[Crm-sig] CRM in Linked Data

Thomas Baker tbaker at tbaker.de
Fri Mar 5 19:48:30 EET 2010

Hi Martin,

On Fri, Mar 05, 2010 at 06:01:18PM +0200, Martin Doerr wrote:
> Here a test how CRM concepts could be published as Linked open Data.
> http://www.cidoc-crm.org/crm-concepts#E34 etc.
> The idea is, that the concept E34 is meant by "http://www.cidoc-crm.org/crm-concepts#E34",
> and not the document fragment.

If the hash part is actually an anchor in an HTML file (i.e.
document fragment), it is hard to argue that it also stands for
a concept.

An alternative approach is to use the base URI for a document 
and use the hash part to prolong that URI into an identifier for
a concept.  For example, try clicking on:


The first is the identifier for the concept "Biography", so you
would use that whenever you want to reference the concept.
However, clicking on the first takes you to the second, which is
a reference to a Web page containing a description of the concept.

In my understanding, OAI-ORE uses this approach to distinguish a
Resource Map (documentation) from an Aggregation (as a
conceptual entity) [1].

[1] http://www.openarchives.org/ore/1.0/primer#remHashURIs

> Should we better call it "http://www.cidoc-crm.org/crm-concepts/E34", raise an http 303 error
> and then redirect to http://www.cidoc-crm.org/crm-concepts#E34 ?

That is another valid approach.

> Also completely unclear to me, how the Semantic Web community would recommend to have
> a persistent concept URI across multiple RDFS file versions.

DCMI (and some other vocabularies) use separate sets of URIs for the concepts
and for the documents.  For example, [1] for the concept dc:title and [2] for 
the latest RDF file where dc:title is defined.  If you see for yourself with

    curl -I http://purl.org/dc/elements/1.1/title

it will tell you:

    HTTP/1.1 302 Moved Temporarily
    Date: Fri, 05 Mar 2010 17:32:13 GMT
    Server: 1060 NetKernel v3.3 - Powered by Jetty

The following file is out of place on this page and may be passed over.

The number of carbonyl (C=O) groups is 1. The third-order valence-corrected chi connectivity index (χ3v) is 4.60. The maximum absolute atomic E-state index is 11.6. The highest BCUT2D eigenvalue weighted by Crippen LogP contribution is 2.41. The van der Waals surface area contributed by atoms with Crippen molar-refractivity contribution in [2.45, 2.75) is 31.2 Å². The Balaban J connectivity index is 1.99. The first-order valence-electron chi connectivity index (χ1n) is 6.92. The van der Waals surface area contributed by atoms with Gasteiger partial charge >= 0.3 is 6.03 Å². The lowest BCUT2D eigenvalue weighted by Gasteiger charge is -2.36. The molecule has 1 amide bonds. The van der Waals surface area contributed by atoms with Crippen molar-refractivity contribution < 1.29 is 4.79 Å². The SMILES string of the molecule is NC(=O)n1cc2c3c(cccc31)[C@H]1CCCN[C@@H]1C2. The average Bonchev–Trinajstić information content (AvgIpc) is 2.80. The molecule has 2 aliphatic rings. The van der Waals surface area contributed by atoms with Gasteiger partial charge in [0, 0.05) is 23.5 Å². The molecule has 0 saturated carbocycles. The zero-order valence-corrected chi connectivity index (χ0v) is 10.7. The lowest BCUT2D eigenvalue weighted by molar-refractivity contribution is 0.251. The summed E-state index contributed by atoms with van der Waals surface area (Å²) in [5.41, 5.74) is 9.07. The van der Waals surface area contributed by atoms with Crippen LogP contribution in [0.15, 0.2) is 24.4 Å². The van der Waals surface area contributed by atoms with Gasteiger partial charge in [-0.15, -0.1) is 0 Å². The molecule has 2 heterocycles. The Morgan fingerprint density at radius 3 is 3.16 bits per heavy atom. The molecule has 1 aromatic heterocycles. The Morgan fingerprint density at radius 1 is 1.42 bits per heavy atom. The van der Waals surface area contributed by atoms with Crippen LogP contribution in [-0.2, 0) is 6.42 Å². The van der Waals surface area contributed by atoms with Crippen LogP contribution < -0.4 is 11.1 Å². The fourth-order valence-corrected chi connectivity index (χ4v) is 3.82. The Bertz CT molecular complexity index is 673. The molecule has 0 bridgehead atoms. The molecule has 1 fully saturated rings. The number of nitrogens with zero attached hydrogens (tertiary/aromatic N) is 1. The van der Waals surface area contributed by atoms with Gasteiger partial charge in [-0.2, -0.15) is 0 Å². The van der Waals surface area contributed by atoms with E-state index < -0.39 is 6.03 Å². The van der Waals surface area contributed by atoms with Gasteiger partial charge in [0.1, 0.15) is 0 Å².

Location: http://dublincore.org/2008/01/14/dcelements.rdf#title
    Content-Type: text/html; charset=iso-8859-1
    X-Purl: 2.0; http://localhost:8080
    Expires: Thu, 01 Jan 1970 00:00:00 GMT
    Content-Length: 286

This is actually not best practice because we set up these redirects
before OCLC hired Zepheira to re-implement the purl software to support
303 response codes (which are more correct). It is on our list to correct
the response codes returned by these purls.

Whenever we issue a new version of the RDF schema (e.g., with editorial
changes or additions), we log into the PURL server and change the PURLs
to redirect to the new file.

[1] http://purl.org/dc/elements/1.1/title
[2] http://dublincore.org/2008/01/14/dcelements.rdf

For another approach, see how BBC has done it [1,2,3,4].

[1] http://www.bbc.co.uk/music/artists/a3cb23fc-acd3-4ce0-8f36-1e5aa6a18432
[2] http://www.bbc.co.uk/music/artists/a3cb23fc-acd3-4ce0-8f36-1e5aa6a18432#artist
[3] http://www.bbc.co.uk/music/artists/a3cb23fc-acd3-4ce0-8f36-1e5aa6a18432.html
[4] http://www.bbc.co.uk/music/artists/a3cb23fc-acd3-4ce0-8f36-1e5aa6a18432.rdf

The current documents describing the 303 redirect approach are [1]
and [2], but the RDFa approach used (redundantly) by Library of Congress
is gaining traction  (e.g., view the page source for [3]).

[1] http://www.w3.org/TR/swbp-vocab-pub/ 
[2] http://www.w3.org/TR/cooluris/
[3] http://id.loc.gov/authorities/sh85014152#concept

As of two years ago, we believed that "slash" URIs provided more
flexibility for large-scale vocabularies and "hash" URIs were
simpler for vocabularies that fit easily into a small file that
could be downloaded without using alot of bandwidth.

But as these different methods are deployed, our collective
understanding of the design tradeoffs is improving.

The best place to ask this question is on the mailing list
pedantic-web [1].  I also follow that list and will be eager to
hear what the people there currently have to say.


[1] http://groups.google.com/group/pedantic-web

Tom Baker <tbaker at tbaker.de>

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